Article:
NEW YORK, NY / ACCESSWIRE / June 24, 2019 / Pomerantz LLP announces that a class action lawsuit has been filed against Lyft, Inc. ("Lyft" or the "Company") (LYFT) and certain of its officers. The class action, filed in United States District Court, for the Northern District of California, and indexed under 19-cv-03003, is on behalf of a class consisting of all persons and entities who purchased or otherwise acquired Lyft common stock pursuant or traceable to the Form S-1 Registration Statement and Prospectus (collectively, the "Registration Statement") issued in connection with Lyft's March 2019 initial public stock offering (the "IPO" or "Offering"). This action asserts non-fraud strict liability claims under Sections 11 and 15 of the Securities Act of 1933 ("Securities Act") against Lyft and certain Lyft's officers and directors (collectively, the "Defendants").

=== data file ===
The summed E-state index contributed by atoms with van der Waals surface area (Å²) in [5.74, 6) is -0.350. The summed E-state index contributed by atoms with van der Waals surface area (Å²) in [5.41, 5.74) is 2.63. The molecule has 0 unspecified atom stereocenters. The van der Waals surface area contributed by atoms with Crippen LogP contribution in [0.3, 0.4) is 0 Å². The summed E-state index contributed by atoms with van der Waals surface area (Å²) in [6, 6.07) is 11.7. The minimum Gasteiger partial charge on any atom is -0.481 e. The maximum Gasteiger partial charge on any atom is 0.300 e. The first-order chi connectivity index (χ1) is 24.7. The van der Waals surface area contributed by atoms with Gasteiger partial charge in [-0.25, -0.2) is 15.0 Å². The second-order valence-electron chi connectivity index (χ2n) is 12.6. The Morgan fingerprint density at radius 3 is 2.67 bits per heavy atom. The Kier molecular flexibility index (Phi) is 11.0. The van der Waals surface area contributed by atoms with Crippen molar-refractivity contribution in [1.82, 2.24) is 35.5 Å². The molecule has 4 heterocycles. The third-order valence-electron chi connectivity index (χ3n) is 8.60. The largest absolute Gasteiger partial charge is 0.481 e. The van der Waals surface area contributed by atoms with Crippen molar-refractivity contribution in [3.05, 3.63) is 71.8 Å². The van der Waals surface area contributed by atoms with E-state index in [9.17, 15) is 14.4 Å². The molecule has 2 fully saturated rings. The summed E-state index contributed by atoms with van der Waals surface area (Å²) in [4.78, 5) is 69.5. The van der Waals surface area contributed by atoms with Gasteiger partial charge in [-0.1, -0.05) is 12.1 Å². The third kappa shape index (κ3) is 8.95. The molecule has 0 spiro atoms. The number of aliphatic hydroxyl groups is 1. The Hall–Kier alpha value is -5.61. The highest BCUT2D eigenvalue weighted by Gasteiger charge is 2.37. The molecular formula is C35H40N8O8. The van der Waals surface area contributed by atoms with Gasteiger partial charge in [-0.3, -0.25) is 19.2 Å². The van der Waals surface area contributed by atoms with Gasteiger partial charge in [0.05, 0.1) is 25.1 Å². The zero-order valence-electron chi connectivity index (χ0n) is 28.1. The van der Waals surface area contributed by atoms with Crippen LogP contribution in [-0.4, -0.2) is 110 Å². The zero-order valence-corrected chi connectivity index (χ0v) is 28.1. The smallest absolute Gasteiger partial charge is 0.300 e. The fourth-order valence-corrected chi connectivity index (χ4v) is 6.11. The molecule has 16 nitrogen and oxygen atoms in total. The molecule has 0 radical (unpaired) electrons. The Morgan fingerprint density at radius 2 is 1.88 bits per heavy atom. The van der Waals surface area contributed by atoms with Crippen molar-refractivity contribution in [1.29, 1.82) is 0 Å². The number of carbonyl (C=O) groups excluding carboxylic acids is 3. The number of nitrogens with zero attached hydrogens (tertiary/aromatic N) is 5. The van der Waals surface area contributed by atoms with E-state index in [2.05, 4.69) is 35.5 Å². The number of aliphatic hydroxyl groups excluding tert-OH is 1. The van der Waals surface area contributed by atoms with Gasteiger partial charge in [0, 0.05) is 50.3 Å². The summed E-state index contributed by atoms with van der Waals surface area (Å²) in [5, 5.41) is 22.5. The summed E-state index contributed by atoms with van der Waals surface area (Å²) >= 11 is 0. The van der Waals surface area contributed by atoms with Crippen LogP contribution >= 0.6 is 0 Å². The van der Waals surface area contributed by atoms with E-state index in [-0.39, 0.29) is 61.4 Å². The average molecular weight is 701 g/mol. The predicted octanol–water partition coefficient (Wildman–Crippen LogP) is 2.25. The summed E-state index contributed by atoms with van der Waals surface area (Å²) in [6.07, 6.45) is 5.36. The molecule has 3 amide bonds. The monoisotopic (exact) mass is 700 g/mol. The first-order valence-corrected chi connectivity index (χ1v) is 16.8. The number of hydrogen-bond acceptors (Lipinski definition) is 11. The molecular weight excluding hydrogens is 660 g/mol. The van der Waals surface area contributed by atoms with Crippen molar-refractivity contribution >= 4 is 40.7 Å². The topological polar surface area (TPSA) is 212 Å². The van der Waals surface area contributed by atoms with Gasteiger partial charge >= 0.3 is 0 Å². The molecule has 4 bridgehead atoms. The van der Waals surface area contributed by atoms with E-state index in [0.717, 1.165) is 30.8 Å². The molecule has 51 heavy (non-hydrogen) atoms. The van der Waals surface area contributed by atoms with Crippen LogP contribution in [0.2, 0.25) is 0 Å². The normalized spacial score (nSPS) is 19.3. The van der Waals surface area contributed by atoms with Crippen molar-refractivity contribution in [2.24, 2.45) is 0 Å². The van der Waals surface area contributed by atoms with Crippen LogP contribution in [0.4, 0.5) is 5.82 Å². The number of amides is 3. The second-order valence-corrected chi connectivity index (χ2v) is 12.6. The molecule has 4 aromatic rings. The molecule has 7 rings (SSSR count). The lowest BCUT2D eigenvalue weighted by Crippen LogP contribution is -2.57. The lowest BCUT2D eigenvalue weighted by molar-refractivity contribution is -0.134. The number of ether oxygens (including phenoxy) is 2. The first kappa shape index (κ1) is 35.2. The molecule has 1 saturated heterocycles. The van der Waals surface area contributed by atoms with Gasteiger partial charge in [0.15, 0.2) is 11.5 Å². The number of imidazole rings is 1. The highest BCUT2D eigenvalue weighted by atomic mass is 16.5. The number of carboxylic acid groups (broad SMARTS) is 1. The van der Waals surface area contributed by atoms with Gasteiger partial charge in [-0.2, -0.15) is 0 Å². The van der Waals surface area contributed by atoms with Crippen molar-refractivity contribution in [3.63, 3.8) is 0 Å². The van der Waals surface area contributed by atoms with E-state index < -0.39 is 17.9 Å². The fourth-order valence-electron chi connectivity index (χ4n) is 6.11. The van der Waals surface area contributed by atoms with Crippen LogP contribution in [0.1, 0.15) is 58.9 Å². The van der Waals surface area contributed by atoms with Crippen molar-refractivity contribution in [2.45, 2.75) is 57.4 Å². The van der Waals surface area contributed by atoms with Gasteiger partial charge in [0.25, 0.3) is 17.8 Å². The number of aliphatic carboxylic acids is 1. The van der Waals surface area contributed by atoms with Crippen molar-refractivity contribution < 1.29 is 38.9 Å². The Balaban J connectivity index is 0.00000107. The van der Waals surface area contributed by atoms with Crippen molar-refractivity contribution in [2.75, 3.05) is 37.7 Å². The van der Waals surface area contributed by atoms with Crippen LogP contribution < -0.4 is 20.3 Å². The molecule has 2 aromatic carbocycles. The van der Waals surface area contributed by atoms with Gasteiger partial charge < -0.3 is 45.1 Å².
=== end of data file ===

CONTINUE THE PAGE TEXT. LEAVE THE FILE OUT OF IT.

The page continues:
NEW YORK, NY / ACCESSWIRE / June 24, 2019 / Levi & Korsinsky, LLP announces that class action lawsuits have commenced on behalf of shareholders of the following publicly-traded companies. Shareholders ...
The Schall Law Firm, a national shareholder rights litigation firm, announces the filing of a class action lawsuit against Lyft, Inc. (“Lyft” or “the Company”) (NASDAQ: LYFT) for violations of the federal securities laws. Investors who purchased the Company’s shares pursuant to and/or traceable to the Company’s Initial Public Offering in March 2019 (the “IPO”) are encouraged to contact the firm before July 16, 2019.
NEW YORK, NY / ACCESSWIRE / June 24, 2019 / The Law Offices of Vincent Wong announce that class actions have commenced on behalf of shareholders of the following companies. If you suffered a loss you have ...